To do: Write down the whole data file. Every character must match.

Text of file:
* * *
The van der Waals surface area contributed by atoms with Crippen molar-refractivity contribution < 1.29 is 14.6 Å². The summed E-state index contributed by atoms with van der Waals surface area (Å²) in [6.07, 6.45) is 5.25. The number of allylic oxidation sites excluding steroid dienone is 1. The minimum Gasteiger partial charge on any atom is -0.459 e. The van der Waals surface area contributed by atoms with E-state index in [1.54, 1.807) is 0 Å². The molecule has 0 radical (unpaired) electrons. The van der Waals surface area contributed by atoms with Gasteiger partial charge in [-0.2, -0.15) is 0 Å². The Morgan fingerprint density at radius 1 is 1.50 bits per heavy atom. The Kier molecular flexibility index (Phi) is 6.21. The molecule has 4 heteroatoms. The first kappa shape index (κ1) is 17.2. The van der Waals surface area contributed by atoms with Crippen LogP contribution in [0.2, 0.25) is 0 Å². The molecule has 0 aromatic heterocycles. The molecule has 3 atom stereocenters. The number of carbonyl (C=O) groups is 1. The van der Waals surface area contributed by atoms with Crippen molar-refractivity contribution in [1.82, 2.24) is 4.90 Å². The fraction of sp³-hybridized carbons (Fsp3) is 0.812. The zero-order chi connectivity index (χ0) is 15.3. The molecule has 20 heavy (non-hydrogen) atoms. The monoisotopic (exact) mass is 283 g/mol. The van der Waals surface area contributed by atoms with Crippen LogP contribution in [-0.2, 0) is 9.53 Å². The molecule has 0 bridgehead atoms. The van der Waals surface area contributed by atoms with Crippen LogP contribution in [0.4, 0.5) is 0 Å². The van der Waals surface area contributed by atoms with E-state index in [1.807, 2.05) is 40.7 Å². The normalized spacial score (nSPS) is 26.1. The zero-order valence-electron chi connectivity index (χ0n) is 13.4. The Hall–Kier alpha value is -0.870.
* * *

The van der Waals surface area contributed by atoms with Crippen molar-refractivity contribution < 1.29 is 14.6 Å². The summed E-state index contributed by atoms with van der Waals surface area (Å²) in [6.07, 6.45) is 5.25. The number of allylic oxidation sites excluding steroid dienone is 1. The minimum Gasteiger partial charge on any atom is -0.459 e. The van der Waals surface area contributed by atoms with E-state index in [1.54, 1.807) is 0 Å². The molecule has 0 radical (unpaired) electrons. The van der Waals surface area contributed by atoms with Gasteiger partial charge in [-0.2, -0.15) is 0 Å². The Morgan fingerprint density at radius 1 is 1.50 bits per heavy atom. The Kier molecular flexibility index (Phi) is 6.21. The molecule has 4 heteroatoms. The first kappa shape index (κ1) is 17.2. The van der Waals surface area contributed by atoms with Crippen LogP contribution in [0.2, 0.25) is 0 Å². The molecule has 0 aromatic heterocycles. The molecule has 3 atom stereocenters. The number of carbonyl (C=O) groups is 1. The van der Waals surface area contributed by atoms with Crippen molar-refractivity contribution in [1.82, 2.24) is 4.90 Å². The fraction of sp³-hybridized carbons (Fsp3) is 0.812. The zero-order chi connectivity index (χ0) is 15.3. The molecule has 20 heavy (non-hydrogen) atoms. The monoisotopic (exact) mass is 283 g/mol. The van der Waals surface area contributed by atoms with Crippen LogP contribution in [-0.2, 0) is 9.53 Å². The molecule has 0 bridgehead atoms. The van der Waals surface area contributed by atoms with Crippen LogP contribution in [0.4, 0.5) is 0 Å². The van der Waals surface area contributed by atoms with E-state index in [1.807, 2.05) is 40.7 Å². The normalized spacial score (nSPS) is 26.1. The zero-order valence-electron chi connectivity index (χ0n) is 13.4. The Hall–Kier alpha value is -0.870.